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The Rohingya Crisis: A Failing Counterinsurgency

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The Rohingya Crisis: A Failing Counterinsurgency

 

Sarah Rowland

 

Introduction

 

Myanmar is a diverse country with a population of fifty-five million, which consists of one hundred and thirty-five different ethnic groups of which Buddhists account for nearly eighty eight percent of the population. It is a unitary state with a parliamentary system of governance, which includes fourteen administrative divisions within the republic.[i] A former colony of the British Commonwealth throughout the early 20th century and a former puppet government for Japan during World War II, Myanmar has deeply rooted ethnic, religious, social, and economic issues; these issues arose largely as a result of decolonization and the creation of Myanmar (formerly Burma) as a sovereign, political state in 1948. Being a majority Buddhist state, Myanmar experiences significant sectarian violence among the minority religious and ethnic groups, specifically the Rohingya Muslims.

 

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Figure 1: Map of Major Ethnic Groups in Myanmar

 

The Rohingya Muslims comprise approximately four percent of the Burmese population and reside in the western Rakhine State, which includes the townships of Buthidaung, Maungdaw, and Rathedaung, in Myanmar along the border of Bangladesh.[ii] The Rohingya Muslims have long attempted to secede from the government of Myanmar and have created multiple forms of a separatist movement since the 1950s, implementing various insurgency and guerilla warfare strategies. Insurgents are classified by their desire to control a particular area and/or group of people within a state and their efforts usually lead to a protracted political-military conflict with state and non-state actors.[iii] The Arakan Rohingya Salvation Army (ARSA) is the insurgency group now active within the Rohingya Muslim community in the Rakhine State, and it seeks to “defend, salvage and protect the Rohingya community in Arakan” against the government and military, known as the Tatmadaw, in Myanmar.[iv] This analysis will describe the historical relationship between the Rohingya Muslims and the government of Myanmar, identify the participants in this insurgency movement, explain the root causes driving the insurgency, analyze the strengths and weaknesses of the insurgent and counterinsurgent forces, and prescribe potential solutions for this ongoing conflict.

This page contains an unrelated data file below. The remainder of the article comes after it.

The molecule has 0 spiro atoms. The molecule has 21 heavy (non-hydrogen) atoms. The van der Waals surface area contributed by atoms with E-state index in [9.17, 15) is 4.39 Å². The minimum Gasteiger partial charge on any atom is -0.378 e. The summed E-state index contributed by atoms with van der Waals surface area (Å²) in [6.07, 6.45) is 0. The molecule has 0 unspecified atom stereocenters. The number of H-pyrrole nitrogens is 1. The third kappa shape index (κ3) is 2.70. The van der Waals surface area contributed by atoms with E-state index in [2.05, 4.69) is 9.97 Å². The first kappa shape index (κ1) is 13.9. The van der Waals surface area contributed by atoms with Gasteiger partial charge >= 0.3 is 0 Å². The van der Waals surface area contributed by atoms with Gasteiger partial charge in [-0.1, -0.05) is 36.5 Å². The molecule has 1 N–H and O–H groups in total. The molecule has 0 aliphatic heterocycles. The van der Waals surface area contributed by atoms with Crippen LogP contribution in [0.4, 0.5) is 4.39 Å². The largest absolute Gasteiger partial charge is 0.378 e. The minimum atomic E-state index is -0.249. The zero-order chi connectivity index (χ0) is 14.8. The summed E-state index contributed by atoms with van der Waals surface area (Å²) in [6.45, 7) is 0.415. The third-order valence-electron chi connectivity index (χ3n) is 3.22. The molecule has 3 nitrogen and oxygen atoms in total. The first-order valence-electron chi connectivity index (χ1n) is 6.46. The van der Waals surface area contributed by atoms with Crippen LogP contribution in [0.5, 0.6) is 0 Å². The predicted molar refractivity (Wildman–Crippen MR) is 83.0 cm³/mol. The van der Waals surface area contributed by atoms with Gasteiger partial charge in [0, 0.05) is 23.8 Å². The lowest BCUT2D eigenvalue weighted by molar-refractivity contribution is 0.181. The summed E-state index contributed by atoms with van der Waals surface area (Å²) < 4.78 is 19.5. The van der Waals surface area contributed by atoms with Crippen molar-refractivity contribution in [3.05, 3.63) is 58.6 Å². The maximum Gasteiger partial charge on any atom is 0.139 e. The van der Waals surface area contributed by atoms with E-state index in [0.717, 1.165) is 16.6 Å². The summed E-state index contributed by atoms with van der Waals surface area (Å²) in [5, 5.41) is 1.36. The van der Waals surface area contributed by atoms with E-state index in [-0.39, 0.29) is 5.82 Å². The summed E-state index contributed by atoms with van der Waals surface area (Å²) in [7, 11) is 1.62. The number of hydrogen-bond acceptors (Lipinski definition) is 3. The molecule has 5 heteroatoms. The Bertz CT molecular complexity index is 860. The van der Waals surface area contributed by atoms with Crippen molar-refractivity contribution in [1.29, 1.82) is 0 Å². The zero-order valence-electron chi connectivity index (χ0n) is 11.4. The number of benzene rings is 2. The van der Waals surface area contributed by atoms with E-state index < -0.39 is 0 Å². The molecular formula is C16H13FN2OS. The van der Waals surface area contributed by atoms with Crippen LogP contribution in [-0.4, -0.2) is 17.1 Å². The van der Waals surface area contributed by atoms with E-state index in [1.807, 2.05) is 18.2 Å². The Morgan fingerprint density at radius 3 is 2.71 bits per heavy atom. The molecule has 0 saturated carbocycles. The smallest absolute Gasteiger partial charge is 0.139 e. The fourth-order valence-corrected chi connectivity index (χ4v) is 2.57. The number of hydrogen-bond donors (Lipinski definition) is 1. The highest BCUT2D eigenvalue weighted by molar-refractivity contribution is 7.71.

Geography of Myanmar

 

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Figure 2: Map of Burmese Terrain

 

Myanmar is located in Southeast Asia, shares borders with Bangladesh, India, China, Thailand, and Laos, and has coastlines along the Bay of Bengal and Andaman Sea. The country’s borders encompass two mountain ranges, Arakan Yoma in the west and Shan Plateau in the east, surrounding lowlands in the center of the country.[v] It is known for its dense forests along the mountains and exterior and its rice paddies and large rivers along the interior. The Rakhine State is part of the Arakan Peninsula on the West coast of Myanmar and is located on the western side of the Arakan Yoma highlands along the Bay of Bengal and the border of Bangladesh.

 

Origins & Characteristics of the Insurgency

 

Ethnic and sectarian tensions can be traced directly back to the colonial legacy of the British who colonized significant portions of south and southeast Asia including the modern-day countries of India, Pakistan, Bangladesh (formerly East Pakistan), and Myanmar (formerly Burma). Borders were fairly permeable meaning ethnic and religious groups were not severed along state boundaries demarcating citizenship rights until independence from Britain in 1948.[vi] Prior to these states receiving their independence, however, the Japanese invaded during World War II and the British enlisted the Rohingya Muslims, who were promised their own post-war Rohingya State, to assist them in fighting against the Japanese and their allies, the Burmese, who make up the Buddhist majority in Myanmar today. After defeating the Japanese, the British rescinded ownership of their colonial territories and declared Burma (now Myanmar), India, Pakistan, and East Pakistan (now Bangladesh) independent in 1948. The British failed to provide the Rohingya Muslims with their own Muslim state and instead drew the Burmese national border to encompass many different and often conflicting ethnic and religious groups.[vii] The Rohingya Muslim response is now a three-phase protracted military-political conflict between the Rohingya Muslim insurgents and the Burmese government and military forces.